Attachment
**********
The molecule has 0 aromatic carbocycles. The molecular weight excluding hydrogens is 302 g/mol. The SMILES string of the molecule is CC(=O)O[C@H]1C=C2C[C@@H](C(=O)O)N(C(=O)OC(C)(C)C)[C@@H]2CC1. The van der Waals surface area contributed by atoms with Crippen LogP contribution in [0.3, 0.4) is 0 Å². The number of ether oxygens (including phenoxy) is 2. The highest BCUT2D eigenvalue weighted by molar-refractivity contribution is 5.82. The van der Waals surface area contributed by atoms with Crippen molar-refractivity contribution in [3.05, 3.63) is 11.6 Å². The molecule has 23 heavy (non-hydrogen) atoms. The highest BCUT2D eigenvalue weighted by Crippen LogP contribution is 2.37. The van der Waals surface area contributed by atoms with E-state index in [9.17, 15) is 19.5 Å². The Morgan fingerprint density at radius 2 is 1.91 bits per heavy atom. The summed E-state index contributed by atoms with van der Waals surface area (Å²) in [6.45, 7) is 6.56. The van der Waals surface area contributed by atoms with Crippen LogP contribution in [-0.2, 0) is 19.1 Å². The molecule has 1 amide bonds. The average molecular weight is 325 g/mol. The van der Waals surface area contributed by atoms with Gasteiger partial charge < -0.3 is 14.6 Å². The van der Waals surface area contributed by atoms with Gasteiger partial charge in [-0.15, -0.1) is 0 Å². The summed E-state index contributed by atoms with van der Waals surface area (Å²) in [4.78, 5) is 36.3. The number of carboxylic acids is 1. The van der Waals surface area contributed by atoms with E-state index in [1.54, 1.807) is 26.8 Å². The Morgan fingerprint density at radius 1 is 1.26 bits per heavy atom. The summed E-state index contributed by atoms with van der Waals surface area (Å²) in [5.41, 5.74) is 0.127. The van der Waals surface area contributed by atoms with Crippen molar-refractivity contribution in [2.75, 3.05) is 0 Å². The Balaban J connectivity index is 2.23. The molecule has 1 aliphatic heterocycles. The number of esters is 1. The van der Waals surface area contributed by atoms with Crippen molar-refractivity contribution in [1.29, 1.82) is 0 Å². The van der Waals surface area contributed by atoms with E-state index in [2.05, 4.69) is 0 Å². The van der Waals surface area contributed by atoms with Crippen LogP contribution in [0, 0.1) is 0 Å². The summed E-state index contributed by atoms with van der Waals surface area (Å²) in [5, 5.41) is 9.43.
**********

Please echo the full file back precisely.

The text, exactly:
The molecule has 0 aromatic carbocycles. The molecular weight excluding hydrogens is 302 g/mol. The SMILES string of the molecule is CC(=O)O[C@H]1C=C2C[C@@H](C(=O)O)N(C(=O)OC(C)(C)C)[C@@H]2CC1. The van der Waals surface area contributed by atoms with Crippen LogP contribution in [0.3, 0.4) is 0 Å². The number of ether oxygens (including phenoxy) is 2. The highest BCUT2D eigenvalue weighted by molar-refractivity contribution is 5.82. The van der Waals surface area contributed by atoms with Crippen molar-refractivity contribution in [3.05, 3.63) is 11.6 Å². The molecule has 23 heavy (non-hydrogen) atoms. The highest BCUT2D eigenvalue weighted by Crippen LogP contribution is 2.37. The van der Waals surface area contributed by atoms with E-state index in [9.17, 15) is 19.5 Å². The Morgan fingerprint density at radius 2 is 1.91 bits per heavy atom. The summed E-state index contributed by atoms with van der Waals surface area (Å²) in [6.45, 7) is 6.56. The van der Waals surface area contributed by atoms with Crippen LogP contribution in [-0.2, 0) is 19.1 Å². The molecule has 1 amide bonds. The average molecular weight is 325 g/mol. The van der Waals surface area contributed by atoms with Gasteiger partial charge < -0.3 is 14.6 Å². The van der Waals surface area contributed by atoms with Gasteiger partial charge in [-0.15, -0.1) is 0 Å². The summed E-state index contributed by atoms with van der Waals surface area (Å²) in [4.78, 5) is 36.3. The number of carboxylic acids is 1. The van der Waals surface area contributed by atoms with E-state index in [1.54, 1.807) is 26.8 Å². The Morgan fingerprint density at radius 1 is 1.26 bits per heavy atom. The summed E-state index contributed by atoms with van der Waals surface area (Å²) in [5.41, 5.74) is 0.127. The van der Waals surface area contributed by atoms with Crippen molar-refractivity contribution in [2.75, 3.05) is 0 Å². The Balaban J connectivity index is 2.23. The molecule has 1 aliphatic heterocycles. The number of esters is 1. The van der Waals surface area contributed by atoms with Crippen molar-refractivity contribution in [1.29, 1.82) is 0 Å². The van der Waals surface area contributed by atoms with E-state index in [2.05, 4.69) is 0 Å². The van der Waals surface area contributed by atoms with Crippen LogP contribution in [0, 0.1) is 0 Å². The summed E-state index contributed by atoms with van der Waals surface area (Å²) in [5, 5.41) is 9.43.